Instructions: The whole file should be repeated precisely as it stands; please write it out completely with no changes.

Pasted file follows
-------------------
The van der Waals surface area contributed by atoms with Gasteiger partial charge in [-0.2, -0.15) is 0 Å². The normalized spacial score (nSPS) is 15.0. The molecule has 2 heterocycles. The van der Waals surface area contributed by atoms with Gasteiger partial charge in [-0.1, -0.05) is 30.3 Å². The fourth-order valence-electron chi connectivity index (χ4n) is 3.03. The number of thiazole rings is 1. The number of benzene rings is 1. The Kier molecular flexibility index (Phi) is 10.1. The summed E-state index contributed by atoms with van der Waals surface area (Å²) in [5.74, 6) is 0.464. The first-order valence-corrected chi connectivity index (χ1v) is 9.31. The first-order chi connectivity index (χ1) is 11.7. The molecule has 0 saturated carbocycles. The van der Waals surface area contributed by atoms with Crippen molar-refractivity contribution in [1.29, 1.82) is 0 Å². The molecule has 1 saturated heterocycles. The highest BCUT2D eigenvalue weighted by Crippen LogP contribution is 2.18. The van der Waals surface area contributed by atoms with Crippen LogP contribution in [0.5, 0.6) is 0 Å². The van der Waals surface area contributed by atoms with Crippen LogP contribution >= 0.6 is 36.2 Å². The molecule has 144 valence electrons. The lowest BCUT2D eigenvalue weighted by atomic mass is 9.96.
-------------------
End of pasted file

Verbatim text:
The van der Waals surface area contributed by atoms with Gasteiger partial charge in [-0.2, -0.15) is 0 Å². The normalized spacial score (nSPS) is 15.0. The molecule has 2 heterocycles. The van der Waals surface area contributed by atoms with Gasteiger partial charge in [-0.1, -0.05) is 30.3 Å². The fourth-order valence-electron chi connectivity index (χ4n) is 3.03. The number of thiazole rings is 1. The number of benzene rings is 1. The Kier molecular flexibility index (Phi) is 10.1. The summed E-state index contributed by atoms with van der Waals surface area (Å²) in [5.74, 6) is 0.464. The first-order valence-corrected chi connectivity index (χ1v) is 9.31. The first-order chi connectivity index (χ1) is 11.7. The molecule has 0 saturated carbocycles. The van der Waals surface area contributed by atoms with Crippen molar-refractivity contribution in [1.29, 1.82) is 0 Å². The molecule has 1 saturated heterocycles. The highest BCUT2D eigenvalue weighted by Crippen LogP contribution is 2.18. The van der Waals surface area contributed by atoms with Crippen LogP contribution in [0.5, 0.6) is 0 Å². The van der Waals surface area contributed by atoms with Crippen LogP contribution >= 0.6 is 36.2 Å². The molecule has 144 valence electrons. The lowest BCUT2D eigenvalue weighted by atomic mass is 9.96.